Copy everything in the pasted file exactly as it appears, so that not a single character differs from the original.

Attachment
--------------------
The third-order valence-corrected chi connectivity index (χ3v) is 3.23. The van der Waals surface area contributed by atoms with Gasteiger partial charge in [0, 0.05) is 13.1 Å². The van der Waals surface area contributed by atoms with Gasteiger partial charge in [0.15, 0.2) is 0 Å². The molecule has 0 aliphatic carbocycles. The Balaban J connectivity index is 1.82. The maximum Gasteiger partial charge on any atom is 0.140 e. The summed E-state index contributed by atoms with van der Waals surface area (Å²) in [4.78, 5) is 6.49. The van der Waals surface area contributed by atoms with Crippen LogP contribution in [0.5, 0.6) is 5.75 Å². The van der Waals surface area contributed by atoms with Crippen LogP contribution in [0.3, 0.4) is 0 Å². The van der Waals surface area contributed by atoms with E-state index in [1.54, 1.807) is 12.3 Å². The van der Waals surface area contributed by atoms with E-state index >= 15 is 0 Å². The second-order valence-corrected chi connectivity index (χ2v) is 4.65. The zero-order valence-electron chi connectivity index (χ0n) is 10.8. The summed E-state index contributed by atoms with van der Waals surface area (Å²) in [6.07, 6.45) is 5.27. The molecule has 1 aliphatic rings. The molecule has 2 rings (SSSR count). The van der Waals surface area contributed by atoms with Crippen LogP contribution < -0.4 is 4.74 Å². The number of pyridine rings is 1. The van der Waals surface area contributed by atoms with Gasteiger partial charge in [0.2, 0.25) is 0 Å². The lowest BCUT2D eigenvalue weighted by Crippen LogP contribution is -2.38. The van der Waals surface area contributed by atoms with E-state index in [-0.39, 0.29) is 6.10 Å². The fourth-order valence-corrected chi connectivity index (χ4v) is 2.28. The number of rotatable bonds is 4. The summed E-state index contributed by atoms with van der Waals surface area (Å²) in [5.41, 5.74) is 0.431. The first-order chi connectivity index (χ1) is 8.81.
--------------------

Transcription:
The third-order valence-corrected chi connectivity index (χ3v) is 3.23. The van der Waals surface area contributed by atoms with Gasteiger partial charge in [0, 0.05) is 13.1 Å². The van der Waals surface area contributed by atoms with Gasteiger partial charge in [0.15, 0.2) is 0 Å². The molecule has 0 aliphatic carbocycles. The Balaban J connectivity index is 1.82. The maximum Gasteiger partial charge on any atom is 0.140 e. The summed E-state index contributed by atoms with van der Waals surface area (Å²) in [4.78, 5) is 6.49. The van der Waals surface area contributed by atoms with Crippen LogP contribution in [0.5, 0.6) is 5.75 Å². The van der Waals surface area contributed by atoms with Crippen LogP contribution in [0.3, 0.4) is 0 Å². The van der Waals surface area contributed by atoms with E-state index in [1.54, 1.807) is 12.3 Å². The van der Waals surface area contributed by atoms with E-state index >= 15 is 0 Å². The second-order valence-corrected chi connectivity index (χ2v) is 4.65. The zero-order valence-electron chi connectivity index (χ0n) is 10.8. The summed E-state index contributed by atoms with van der Waals surface area (Å²) in [6.07, 6.45) is 5.27. The molecule has 1 aliphatic rings. The molecule has 2 rings (SSSR count). The van der Waals surface area contributed by atoms with Crippen LogP contribution < -0.4 is 4.74 Å². The number of pyridine rings is 1. The van der Waals surface area contributed by atoms with Gasteiger partial charge in [0.2, 0.25) is 0 Å². The lowest BCUT2D eigenvalue weighted by Crippen LogP contribution is -2.38. The van der Waals surface area contributed by atoms with E-state index in [-0.39, 0.29) is 6.10 Å². The fourth-order valence-corrected chi connectivity index (χ4v) is 2.28. The number of rotatable bonds is 4. The summed E-state index contributed by atoms with van der Waals surface area (Å²) in [5.41, 5.74) is 0.431. The first-order chi connectivity index (χ1) is 8.81.